Dear Ed Miliband,

Aside from your current promise to cut tuition fees being grossly unfair to the students that are currently paying the recently-hiked costs, plus the fact that it is a promise that was rapidly broken by the Liberal Democrats after the last election due to it being an entirely untenable strategy to implement, the problem I foresee with this change is that, in the long run, it does not actually help students from low-income families and nor will it help universities.

Right now, even though the fees are £9,000 a year or more, graduates do not have to repay any of this if their earnings are below £21,000 per annum. If tuition fees are cut from £9,000 to £6,000 a year as you propose, many universities will continue to face an increasing funding shortfall. Regardless of this amendment to tuition fees, they will continue to ask the government for more money or to increase the fees, as some have already, to above £12,000 p.a. The money has to come from somewhere - loan repayments being just one avenue.

Now I turn to the fact that, by cutting these fees, you intend to pay for this £2.7 billion of cost by taking money from pensions, particularly impacting on workers who are in middle and upper-middle management occupational pension plans. People like senior nurses, matrons and midwives - surely these are the type of people we need to encourage to stay in the health service, as they continue to provide their expertise with very little thanks. It would in fact appear to contradict Labour's support for the NHS and its staff members.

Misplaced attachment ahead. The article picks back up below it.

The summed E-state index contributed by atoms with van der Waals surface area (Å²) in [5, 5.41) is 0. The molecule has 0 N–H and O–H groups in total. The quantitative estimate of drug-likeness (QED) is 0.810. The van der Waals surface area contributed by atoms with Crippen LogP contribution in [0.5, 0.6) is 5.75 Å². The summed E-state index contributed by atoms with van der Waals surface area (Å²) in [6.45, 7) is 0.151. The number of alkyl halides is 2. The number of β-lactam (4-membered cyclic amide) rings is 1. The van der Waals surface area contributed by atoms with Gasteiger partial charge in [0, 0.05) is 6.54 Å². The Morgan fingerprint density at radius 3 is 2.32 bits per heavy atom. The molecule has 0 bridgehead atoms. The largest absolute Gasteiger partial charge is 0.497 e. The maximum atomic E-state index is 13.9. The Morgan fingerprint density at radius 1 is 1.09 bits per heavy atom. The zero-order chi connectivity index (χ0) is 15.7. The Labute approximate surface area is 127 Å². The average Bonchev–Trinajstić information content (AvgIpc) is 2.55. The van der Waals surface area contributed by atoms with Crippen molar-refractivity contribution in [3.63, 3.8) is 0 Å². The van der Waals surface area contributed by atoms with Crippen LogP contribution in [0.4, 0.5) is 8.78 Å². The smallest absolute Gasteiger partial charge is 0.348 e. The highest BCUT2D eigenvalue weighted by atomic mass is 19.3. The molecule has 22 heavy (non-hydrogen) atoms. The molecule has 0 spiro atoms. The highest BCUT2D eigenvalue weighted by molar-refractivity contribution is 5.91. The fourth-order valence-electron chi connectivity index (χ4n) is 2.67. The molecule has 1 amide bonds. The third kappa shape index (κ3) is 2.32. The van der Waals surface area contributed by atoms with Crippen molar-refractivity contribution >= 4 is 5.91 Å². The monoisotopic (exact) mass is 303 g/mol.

So, let's look at the figures a little more closely:

The £1 million total pension pot to be capped will provide £27,000 p.a. at current annuity rates. Contrast this with MPs' pensions and they would need a pot of £1.637 million to be able to obtain two-thirds of their final salary at retirement, taking these at the current rates of £67,000, this would provide a pension of £44,220 p.a. The question that comes to mind is would this new cap be implemented against MPs' pensions, which are earned - in full - over only 20 years - or would it be from all other occupations in the public and private sector, which are based on either 30 or 40 years of pensionable service?

As you may see, you are affecting ordinary working senior management and not the very wealthy, as you claim. Surely the challenge instead should be in building up the employability of those leaving university with such debts to ensure that not only are they reaching over the £21,000 per annum earning capacity but are substantially exceeding it. Finding strategies to do this is key to increasing the speed with which money can be ploughed back in to the education system, as is finding more suited ways of gaining extra funding for cash-strapped universities.

Next time you try to cut from the top, reach a little higher.

Regards,

Martin Brown

Party membership number L1248091

Image Source: The Guardian